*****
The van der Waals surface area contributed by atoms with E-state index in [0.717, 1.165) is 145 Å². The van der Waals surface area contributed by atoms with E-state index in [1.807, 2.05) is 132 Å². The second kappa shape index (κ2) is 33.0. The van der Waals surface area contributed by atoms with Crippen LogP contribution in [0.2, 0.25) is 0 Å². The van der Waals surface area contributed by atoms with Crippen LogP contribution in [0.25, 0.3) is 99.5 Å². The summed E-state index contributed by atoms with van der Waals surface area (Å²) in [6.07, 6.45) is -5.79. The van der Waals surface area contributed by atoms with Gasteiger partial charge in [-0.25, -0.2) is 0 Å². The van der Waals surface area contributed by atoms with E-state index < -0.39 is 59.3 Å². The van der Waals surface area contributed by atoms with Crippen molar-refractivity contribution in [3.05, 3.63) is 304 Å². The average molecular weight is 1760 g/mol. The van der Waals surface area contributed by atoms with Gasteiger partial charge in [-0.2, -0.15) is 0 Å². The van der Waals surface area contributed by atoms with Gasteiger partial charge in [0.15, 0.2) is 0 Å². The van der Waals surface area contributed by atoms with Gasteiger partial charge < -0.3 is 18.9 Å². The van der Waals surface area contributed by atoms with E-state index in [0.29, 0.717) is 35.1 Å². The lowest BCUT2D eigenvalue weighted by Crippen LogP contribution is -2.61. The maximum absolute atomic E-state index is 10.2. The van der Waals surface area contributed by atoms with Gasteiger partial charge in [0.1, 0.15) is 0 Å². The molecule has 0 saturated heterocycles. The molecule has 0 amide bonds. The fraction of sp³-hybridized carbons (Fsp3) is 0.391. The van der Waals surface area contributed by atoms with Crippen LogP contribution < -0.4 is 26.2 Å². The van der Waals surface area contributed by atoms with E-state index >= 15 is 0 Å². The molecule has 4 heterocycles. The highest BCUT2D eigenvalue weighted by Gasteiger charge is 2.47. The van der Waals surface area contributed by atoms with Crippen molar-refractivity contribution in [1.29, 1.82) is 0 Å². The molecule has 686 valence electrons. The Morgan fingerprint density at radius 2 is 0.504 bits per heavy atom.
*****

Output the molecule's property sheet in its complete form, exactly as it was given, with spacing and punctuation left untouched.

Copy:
The van der Waals surface area contributed by atoms with E-state index in [0.717, 1.165) is 145 Å². The van der Waals surface area contributed by atoms with E-state index in [1.807, 2.05) is 132 Å². The second kappa shape index (κ2) is 33.0. The van der Waals surface area contributed by atoms with Crippen LogP contribution in [0.2, 0.25) is 0 Å². The van der Waals surface area contributed by atoms with Crippen LogP contribution in [0.25, 0.3) is 99.5 Å². The summed E-state index contributed by atoms with van der Waals surface area (Å²) in [6.07, 6.45) is -5.79. The van der Waals surface area contributed by atoms with Gasteiger partial charge in [-0.25, -0.2) is 0 Å². The van der Waals surface area contributed by atoms with E-state index < -0.39 is 59.3 Å². The van der Waals surface area contributed by atoms with Crippen molar-refractivity contribution in [3.05, 3.63) is 304 Å². The average molecular weight is 1760 g/mol. The van der Waals surface area contributed by atoms with Gasteiger partial charge in [-0.2, -0.15) is 0 Å². The van der Waals surface area contributed by atoms with Gasteiger partial charge in [0.15, 0.2) is 0 Å². The van der Waals surface area contributed by atoms with Gasteiger partial charge < -0.3 is 18.9 Å². The van der Waals surface area contributed by atoms with E-state index in [0.29, 0.717) is 35.1 Å². The lowest BCUT2D eigenvalue weighted by Crippen LogP contribution is -2.61. The maximum absolute atomic E-state index is 10.2. The van der Waals surface area contributed by atoms with Gasteiger partial charge in [0.1, 0.15) is 0 Å². The molecule has 0 saturated heterocycles. The molecule has 0 amide bonds. The fraction of sp³-hybridized carbons (Fsp3) is 0.391. The van der Waals surface area contributed by atoms with Crippen LogP contribution < -0.4 is 26.2 Å². The van der Waals surface area contributed by atoms with E-state index >= 15 is 0 Å². The molecule has 4 heterocycles. The highest BCUT2D eigenvalue weighted by Gasteiger charge is 2.47. The van der Waals surface area contributed by atoms with Crippen molar-refractivity contribution in [1.29, 1.82) is 0 Å². The molecule has 686 valence electrons. The Morgan fingerprint density at radius 2 is 0.504 bits per heavy atom.